I can’t possibly know this. However, of the basic pain scientists I know about 25% have done some project in humans in their career. Usually it happens in collaboration with people who do only human work so their collaborators are likely the ones with IRB approval.

  5. “Would that slow down the development of useful human clinical treatments, speed up the development of useful human clinical treatments, or would things progress at about the same pace?”

    The standard answer to Whimple’s question is that without animal research, we would have had really good iron lungs (efficient, low-powered, maybe in many beautiful colors), but no polio vaccine. It’s a cliche to use that example, but I think it illustrates the point I want to make, which is that limiting research to humans skews the solutions we can consider, because we’re bound with the requirement that we do no harm to the individual human animal we’re using in the research. Having animals, to whom we assign less autonomy and less value (and I do, without a doubt) means we can try things that might harm the individual animal but might benefit others (animals, humans, or perhaps even trees, energy production, or whatever).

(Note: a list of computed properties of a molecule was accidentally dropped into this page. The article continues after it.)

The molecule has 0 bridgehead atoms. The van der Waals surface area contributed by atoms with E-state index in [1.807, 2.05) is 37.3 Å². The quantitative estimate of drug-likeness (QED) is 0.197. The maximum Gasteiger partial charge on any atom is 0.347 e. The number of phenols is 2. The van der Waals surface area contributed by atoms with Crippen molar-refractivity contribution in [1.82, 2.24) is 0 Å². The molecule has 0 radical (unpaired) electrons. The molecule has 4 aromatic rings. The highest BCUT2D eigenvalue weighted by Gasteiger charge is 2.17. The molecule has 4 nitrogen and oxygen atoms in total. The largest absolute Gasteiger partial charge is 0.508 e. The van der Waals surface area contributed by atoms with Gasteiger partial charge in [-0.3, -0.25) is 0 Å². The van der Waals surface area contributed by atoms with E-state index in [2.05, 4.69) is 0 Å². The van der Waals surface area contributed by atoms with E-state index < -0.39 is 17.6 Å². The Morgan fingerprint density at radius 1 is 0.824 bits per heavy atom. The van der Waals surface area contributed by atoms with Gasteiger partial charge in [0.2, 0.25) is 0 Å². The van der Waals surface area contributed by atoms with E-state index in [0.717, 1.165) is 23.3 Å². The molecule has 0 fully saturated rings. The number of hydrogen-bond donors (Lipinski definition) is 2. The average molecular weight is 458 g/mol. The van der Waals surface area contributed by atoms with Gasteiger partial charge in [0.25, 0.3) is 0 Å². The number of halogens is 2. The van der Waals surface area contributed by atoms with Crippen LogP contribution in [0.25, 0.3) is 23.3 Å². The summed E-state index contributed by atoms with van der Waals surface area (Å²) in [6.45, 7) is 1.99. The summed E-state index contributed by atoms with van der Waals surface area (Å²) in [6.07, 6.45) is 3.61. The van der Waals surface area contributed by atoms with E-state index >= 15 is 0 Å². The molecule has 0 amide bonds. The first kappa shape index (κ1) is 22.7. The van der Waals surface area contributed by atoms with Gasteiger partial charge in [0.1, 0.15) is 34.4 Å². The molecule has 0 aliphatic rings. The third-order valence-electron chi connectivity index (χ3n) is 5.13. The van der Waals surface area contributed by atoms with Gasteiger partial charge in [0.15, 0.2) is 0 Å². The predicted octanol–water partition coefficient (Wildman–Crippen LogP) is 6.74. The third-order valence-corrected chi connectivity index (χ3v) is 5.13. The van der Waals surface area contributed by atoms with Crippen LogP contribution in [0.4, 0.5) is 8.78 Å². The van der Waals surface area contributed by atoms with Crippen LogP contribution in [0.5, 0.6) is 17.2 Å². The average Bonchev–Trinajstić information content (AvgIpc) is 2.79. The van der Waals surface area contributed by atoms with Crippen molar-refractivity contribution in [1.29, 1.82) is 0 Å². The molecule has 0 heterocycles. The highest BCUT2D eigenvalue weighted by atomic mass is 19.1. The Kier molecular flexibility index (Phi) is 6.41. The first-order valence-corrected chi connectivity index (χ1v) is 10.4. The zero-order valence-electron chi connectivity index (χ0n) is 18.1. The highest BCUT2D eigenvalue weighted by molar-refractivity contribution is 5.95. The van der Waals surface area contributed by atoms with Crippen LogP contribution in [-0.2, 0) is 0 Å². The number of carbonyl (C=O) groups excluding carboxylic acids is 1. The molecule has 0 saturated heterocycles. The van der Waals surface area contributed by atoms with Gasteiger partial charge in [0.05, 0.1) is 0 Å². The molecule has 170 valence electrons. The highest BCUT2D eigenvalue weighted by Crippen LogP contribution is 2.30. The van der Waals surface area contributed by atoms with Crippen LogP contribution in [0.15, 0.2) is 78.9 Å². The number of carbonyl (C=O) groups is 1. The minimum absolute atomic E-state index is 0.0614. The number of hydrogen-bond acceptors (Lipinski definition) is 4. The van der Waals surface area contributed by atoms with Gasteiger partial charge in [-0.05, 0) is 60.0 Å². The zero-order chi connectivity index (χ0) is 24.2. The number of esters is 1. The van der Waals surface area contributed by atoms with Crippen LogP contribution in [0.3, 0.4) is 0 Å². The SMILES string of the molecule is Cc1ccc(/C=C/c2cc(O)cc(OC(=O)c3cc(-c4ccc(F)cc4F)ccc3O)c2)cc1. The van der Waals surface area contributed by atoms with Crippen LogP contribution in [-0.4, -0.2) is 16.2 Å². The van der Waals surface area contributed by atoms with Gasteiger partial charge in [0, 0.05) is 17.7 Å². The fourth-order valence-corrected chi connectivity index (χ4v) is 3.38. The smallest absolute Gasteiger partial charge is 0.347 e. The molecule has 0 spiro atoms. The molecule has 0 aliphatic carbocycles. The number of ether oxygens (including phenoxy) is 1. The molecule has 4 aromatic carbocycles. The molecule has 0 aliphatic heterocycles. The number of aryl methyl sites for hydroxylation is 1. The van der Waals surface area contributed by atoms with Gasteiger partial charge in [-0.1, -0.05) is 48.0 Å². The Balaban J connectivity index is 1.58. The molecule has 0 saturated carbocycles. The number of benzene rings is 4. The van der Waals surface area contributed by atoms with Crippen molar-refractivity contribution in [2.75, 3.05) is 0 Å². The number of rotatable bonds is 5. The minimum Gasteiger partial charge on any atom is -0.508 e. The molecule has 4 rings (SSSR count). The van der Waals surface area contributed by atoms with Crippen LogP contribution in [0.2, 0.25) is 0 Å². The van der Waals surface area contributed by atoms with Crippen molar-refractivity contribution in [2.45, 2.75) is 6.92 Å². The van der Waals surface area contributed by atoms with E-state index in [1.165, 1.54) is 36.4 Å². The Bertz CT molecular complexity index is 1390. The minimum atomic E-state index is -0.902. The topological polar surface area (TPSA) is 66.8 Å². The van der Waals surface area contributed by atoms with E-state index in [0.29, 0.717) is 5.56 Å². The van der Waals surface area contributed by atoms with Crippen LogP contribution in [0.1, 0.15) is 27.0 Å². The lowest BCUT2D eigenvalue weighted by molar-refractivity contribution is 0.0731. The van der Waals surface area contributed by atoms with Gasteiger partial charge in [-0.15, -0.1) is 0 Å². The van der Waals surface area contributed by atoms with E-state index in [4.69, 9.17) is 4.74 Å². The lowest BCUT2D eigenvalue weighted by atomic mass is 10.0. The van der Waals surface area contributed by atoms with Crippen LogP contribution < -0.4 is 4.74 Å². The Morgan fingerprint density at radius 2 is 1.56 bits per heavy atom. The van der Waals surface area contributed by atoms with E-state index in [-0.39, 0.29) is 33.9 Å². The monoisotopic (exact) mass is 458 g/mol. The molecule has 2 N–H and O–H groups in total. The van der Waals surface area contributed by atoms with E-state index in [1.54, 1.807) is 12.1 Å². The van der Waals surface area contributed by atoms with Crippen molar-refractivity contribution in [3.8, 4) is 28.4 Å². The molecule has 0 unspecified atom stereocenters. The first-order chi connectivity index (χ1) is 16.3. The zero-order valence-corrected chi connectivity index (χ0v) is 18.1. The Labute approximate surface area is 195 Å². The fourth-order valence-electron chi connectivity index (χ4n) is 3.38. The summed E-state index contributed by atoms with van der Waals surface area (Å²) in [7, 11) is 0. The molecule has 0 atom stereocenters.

“On the other hand, you could have tried this in one terminally ill cancer patient with unmanageable pain and got your answer.”

    How in the world is that even remotely possible? What kind of study can you validate with an n of one?